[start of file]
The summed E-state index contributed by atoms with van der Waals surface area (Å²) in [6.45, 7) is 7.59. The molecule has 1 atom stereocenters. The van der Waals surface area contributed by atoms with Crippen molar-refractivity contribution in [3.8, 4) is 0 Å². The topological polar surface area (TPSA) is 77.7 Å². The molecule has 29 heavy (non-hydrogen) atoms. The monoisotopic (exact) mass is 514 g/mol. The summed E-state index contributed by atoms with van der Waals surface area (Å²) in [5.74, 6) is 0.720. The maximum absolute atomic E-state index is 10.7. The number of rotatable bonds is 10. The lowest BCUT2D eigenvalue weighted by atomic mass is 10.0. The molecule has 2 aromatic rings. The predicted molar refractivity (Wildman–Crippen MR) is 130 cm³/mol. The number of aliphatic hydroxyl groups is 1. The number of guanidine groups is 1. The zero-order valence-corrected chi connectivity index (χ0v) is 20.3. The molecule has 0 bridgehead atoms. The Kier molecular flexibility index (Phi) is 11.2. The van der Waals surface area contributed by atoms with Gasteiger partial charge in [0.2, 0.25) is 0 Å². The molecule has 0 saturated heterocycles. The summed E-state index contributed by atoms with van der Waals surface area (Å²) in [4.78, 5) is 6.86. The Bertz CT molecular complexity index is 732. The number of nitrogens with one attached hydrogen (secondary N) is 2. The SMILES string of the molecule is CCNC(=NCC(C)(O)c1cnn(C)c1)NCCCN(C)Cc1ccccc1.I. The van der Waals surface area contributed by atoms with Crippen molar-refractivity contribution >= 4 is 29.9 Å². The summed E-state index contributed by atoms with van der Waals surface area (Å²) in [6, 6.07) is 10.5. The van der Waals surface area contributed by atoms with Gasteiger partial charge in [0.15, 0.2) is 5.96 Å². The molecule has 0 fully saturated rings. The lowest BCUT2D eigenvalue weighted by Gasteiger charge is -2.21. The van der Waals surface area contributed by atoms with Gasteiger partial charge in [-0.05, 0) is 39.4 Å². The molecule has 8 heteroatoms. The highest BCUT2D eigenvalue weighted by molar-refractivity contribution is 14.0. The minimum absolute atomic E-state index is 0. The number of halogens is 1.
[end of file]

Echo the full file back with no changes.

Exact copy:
The summed E-state index contributed by atoms with van der Waals surface area (Å²) in [6.45, 7) is 7.59. The molecule has 1 atom stereocenters. The van der Waals surface area contributed by atoms with Crippen molar-refractivity contribution in [3.8, 4) is 0 Å². The topological polar surface area (TPSA) is 77.7 Å². The molecule has 29 heavy (non-hydrogen) atoms. The monoisotopic (exact) mass is 514 g/mol. The summed E-state index contributed by atoms with van der Waals surface area (Å²) in [5.74, 6) is 0.720. The maximum absolute atomic E-state index is 10.7. The number of rotatable bonds is 10. The lowest BCUT2D eigenvalue weighted by atomic mass is 10.0. The molecule has 2 aromatic rings. The predicted molar refractivity (Wildman–Crippen MR) is 130 cm³/mol. The number of aliphatic hydroxyl groups is 1. The number of guanidine groups is 1. The zero-order valence-corrected chi connectivity index (χ0v) is 20.3. The molecule has 0 bridgehead atoms. The Kier molecular flexibility index (Phi) is 11.2. The van der Waals surface area contributed by atoms with Gasteiger partial charge in [0.2, 0.25) is 0 Å². The molecule has 0 saturated heterocycles. The summed E-state index contributed by atoms with van der Waals surface area (Å²) in [4.78, 5) is 6.86. The Bertz CT molecular complexity index is 732. The number of nitrogens with one attached hydrogen (secondary N) is 2. The SMILES string of the molecule is CCNC(=NCC(C)(O)c1cnn(C)c1)NCCCN(C)Cc1ccccc1.I. The van der Waals surface area contributed by atoms with Crippen molar-refractivity contribution >= 4 is 29.9 Å². The summed E-state index contributed by atoms with van der Waals surface area (Å²) in [6, 6.07) is 10.5. The van der Waals surface area contributed by atoms with Gasteiger partial charge in [0.15, 0.2) is 5.96 Å². The molecule has 0 fully saturated rings. The lowest BCUT2D eigenvalue weighted by Gasteiger charge is -2.21. The van der Waals surface area contributed by atoms with Gasteiger partial charge in [-0.05, 0) is 39.4 Å². The molecule has 8 heteroatoms. The highest BCUT2D eigenvalue weighted by molar-refractivity contribution is 14.0. The minimum absolute atomic E-state index is 0. The number of halogens is 1.